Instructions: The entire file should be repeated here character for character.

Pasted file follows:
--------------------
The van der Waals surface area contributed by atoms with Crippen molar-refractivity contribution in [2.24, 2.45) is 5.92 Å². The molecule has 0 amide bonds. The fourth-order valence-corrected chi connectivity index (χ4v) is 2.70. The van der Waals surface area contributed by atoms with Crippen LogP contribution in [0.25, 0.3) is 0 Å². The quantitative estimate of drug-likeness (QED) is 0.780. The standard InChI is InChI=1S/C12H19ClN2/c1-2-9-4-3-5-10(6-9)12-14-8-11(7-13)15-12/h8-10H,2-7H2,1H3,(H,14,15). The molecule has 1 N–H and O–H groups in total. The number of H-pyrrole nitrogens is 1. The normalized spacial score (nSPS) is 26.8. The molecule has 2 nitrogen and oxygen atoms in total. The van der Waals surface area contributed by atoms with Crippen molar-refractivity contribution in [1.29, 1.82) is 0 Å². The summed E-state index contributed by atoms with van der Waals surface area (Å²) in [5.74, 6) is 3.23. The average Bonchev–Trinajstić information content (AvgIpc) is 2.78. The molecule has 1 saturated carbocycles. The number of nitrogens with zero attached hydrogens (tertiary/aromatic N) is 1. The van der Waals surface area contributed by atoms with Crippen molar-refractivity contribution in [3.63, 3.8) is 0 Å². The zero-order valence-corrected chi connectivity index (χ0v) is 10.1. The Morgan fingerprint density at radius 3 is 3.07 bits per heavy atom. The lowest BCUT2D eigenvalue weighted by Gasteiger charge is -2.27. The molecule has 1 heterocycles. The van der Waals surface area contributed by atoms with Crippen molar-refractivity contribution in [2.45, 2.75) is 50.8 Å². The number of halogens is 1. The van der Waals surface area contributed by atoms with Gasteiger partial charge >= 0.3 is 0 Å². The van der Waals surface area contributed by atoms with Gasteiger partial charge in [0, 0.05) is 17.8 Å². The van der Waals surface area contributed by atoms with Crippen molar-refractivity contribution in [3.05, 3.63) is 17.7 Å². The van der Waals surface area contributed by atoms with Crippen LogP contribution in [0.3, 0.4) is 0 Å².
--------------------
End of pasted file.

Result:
The van der Waals surface area contributed by atoms with Crippen molar-refractivity contribution in [2.24, 2.45) is 5.92 Å². The molecule has 0 amide bonds. The fourth-order valence-corrected chi connectivity index (χ4v) is 2.70. The van der Waals surface area contributed by atoms with Crippen LogP contribution in [0.25, 0.3) is 0 Å². The quantitative estimate of drug-likeness (QED) is 0.780. The standard InChI is InChI=1S/C12H19ClN2/c1-2-9-4-3-5-10(6-9)12-14-8-11(7-13)15-12/h8-10H,2-7H2,1H3,(H,14,15). The molecule has 1 N–H and O–H groups in total. The number of H-pyrrole nitrogens is 1. The normalized spacial score (nSPS) is 26.8. The molecule has 2 nitrogen and oxygen atoms in total. The van der Waals surface area contributed by atoms with Crippen molar-refractivity contribution in [1.29, 1.82) is 0 Å². The summed E-state index contributed by atoms with van der Waals surface area (Å²) in [5.74, 6) is 3.23. The average Bonchev–Trinajstić information content (AvgIpc) is 2.78. The molecule has 1 saturated carbocycles. The number of nitrogens with zero attached hydrogens (tertiary/aromatic N) is 1. The van der Waals surface area contributed by atoms with Crippen molar-refractivity contribution in [3.63, 3.8) is 0 Å². The zero-order valence-corrected chi connectivity index (χ0v) is 10.1. The Morgan fingerprint density at radius 3 is 3.07 bits per heavy atom. The lowest BCUT2D eigenvalue weighted by Gasteiger charge is -2.27. The molecule has 1 heterocycles. The van der Waals surface area contributed by atoms with Crippen molar-refractivity contribution in [2.45, 2.75) is 50.8 Å². The number of halogens is 1. The van der Waals surface area contributed by atoms with Gasteiger partial charge >= 0.3 is 0 Å². The van der Waals surface area contributed by atoms with Gasteiger partial charge in [0, 0.05) is 17.8 Å². The van der Waals surface area contributed by atoms with Crippen molar-refractivity contribution in [3.05, 3.63) is 17.7 Å². The van der Waals surface area contributed by atoms with Crippen LogP contribution in [0.3, 0.4) is 0 Å².